Echinacea may be helpful in treating upper respiratory tract infections, including those caused by flu and common cold viruses[7][8]. It’s popular as a home remedy for treating cough and other symptoms of flu in the early stages of infection, and for boosting immune system. Studies have showed that echinacea hot drinks may be suitable for self-treatments, with very little adverse side effects[9].

7. Licorice root tea

Although there is a saying that all healthy teas are bitter, licorice is an exception. Research showed that licorice root may help fighting type A flu viruses, including bird flu[10]. Type A and B viruses are known to cause seasonal infections and may pose an epidemic danger[11]. Although potentially effective for flu, licorice root may not be as effective in dealing with a common cold.

8. Guava tea

Guava tea may help prevent the growth of type A flu[12]. This tea may be helpful in inhibiting the viruses in their initial stage of infection, and preventing epidemic, rapid spread of flu[13].

9. Green tea

Green tea may boost immune system and help keeping common cold and flu at bay. A randomized controlled trial in Japan showed that catechins and theanine in green tea may be effective in preventing flu[14]. However, to benefit from green tea, one occasional cup might not be enough as the trial lasted for 5 full months. A good substitute is white tea, rich in catechins as well.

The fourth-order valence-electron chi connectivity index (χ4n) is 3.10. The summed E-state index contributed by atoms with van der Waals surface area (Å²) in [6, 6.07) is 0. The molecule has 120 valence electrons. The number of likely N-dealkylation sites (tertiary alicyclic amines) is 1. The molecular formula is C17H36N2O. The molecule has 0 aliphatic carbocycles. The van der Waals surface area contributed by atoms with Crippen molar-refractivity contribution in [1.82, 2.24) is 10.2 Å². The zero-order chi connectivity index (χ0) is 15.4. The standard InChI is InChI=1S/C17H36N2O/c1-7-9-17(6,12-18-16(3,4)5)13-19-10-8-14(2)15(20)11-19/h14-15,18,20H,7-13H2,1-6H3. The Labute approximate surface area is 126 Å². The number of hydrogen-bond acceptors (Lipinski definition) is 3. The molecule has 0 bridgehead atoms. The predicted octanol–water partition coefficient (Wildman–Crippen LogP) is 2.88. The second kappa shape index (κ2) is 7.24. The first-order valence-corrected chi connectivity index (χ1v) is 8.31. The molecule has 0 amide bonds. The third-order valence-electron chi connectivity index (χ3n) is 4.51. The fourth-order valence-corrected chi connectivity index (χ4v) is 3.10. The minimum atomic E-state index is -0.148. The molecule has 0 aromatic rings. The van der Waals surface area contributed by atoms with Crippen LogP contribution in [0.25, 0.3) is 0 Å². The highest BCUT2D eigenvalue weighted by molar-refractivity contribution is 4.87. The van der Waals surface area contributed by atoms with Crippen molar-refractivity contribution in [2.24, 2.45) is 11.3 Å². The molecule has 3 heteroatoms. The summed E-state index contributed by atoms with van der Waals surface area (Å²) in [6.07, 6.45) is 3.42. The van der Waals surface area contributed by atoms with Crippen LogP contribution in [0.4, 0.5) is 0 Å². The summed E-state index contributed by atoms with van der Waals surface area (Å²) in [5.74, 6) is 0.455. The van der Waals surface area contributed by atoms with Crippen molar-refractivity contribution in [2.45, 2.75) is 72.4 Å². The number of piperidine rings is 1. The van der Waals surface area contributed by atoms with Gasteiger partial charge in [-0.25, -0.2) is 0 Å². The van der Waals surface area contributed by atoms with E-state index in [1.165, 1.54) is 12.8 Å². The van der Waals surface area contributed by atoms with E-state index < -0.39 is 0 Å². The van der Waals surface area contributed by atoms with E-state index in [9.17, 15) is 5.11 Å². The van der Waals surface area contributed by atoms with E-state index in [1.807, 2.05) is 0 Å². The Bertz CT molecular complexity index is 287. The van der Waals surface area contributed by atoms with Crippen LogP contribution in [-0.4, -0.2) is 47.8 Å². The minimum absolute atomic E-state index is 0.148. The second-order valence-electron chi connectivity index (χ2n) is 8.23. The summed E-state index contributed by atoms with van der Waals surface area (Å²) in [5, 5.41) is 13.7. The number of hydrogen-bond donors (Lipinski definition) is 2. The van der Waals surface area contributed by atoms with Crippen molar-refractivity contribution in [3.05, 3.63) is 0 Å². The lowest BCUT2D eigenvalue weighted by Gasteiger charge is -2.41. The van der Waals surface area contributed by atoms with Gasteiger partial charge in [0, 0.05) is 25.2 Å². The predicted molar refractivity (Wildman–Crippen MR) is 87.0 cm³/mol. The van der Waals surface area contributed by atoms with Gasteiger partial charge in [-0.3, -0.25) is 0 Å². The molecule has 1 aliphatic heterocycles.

10. Elderberry tea

Elderberry is a flowering plant is used for making delicious tea and fruit syrups packed with benefits. Among others, is may help relieve the symptoms of flu and cold. One study showed it may be helpful in reducing the duration of symptoms for 4 days[15]. As an additional benefit, elderberry may be effective in treating herpes simplex too, often triggered by a common cold.


Cherry "T", fruit tea with elderberry

Disclaimer: This article is for informational purposes only. It’s not intended to replace medical advice, diagnosis or treatment. Every person is different and may react to different herbs and teas differently. Never use teas or herbs to treat serious medical conditions on your own. Always seek professional medical advice before choosing home remedies.


[1] https://www.ncbi.nlm.nih.gov/pubmed/9213408 [2] https://www.ncbi.nlm.nih.gov/pmc/articles/PMC2995283/ [3] https://www.ncbi.nlm.nih.gov/pmc/articles/PMC2995283/ [4] https://www.ncbi.nlm.nih.gov/books/NBK92775/ [5] https://www.medicalnewstoday.com/articles/265214.php [6] https://www.researchgate.net/publication/317749166_Antiviral_activity_of_aspalathus_linearis_against_human_influenza_virus [7] https://journals.sagepub.com/doi/pdf/10.1177/1934578X1701200432 [8] https://www.ncbi.nlm.nih.gov/pmc/articles/PMC5871211/ [9] https://www.ncbi.nlm.nih.gov/pmc/articles/PMC4528044/ [10] https://www.ncbi.nlm.nih.gov/pmc/articles/PMC5871211/ [11] https://www.who.int/en/news-room/fact-sheets/detail/influenza-(seasonal) [12] https://www.ncbi.nlm.nih.gov/pmc/articles/PMC5871211/ [13] https://www.ncbi.nlm.nih.gov/pubmed/22453134 [14] https://www.ncbi.nlm.nih.gov/pmc/articles/PMC3049752/ [15] https://www.ncbi.nlm.nih.gov/pubmed/15080016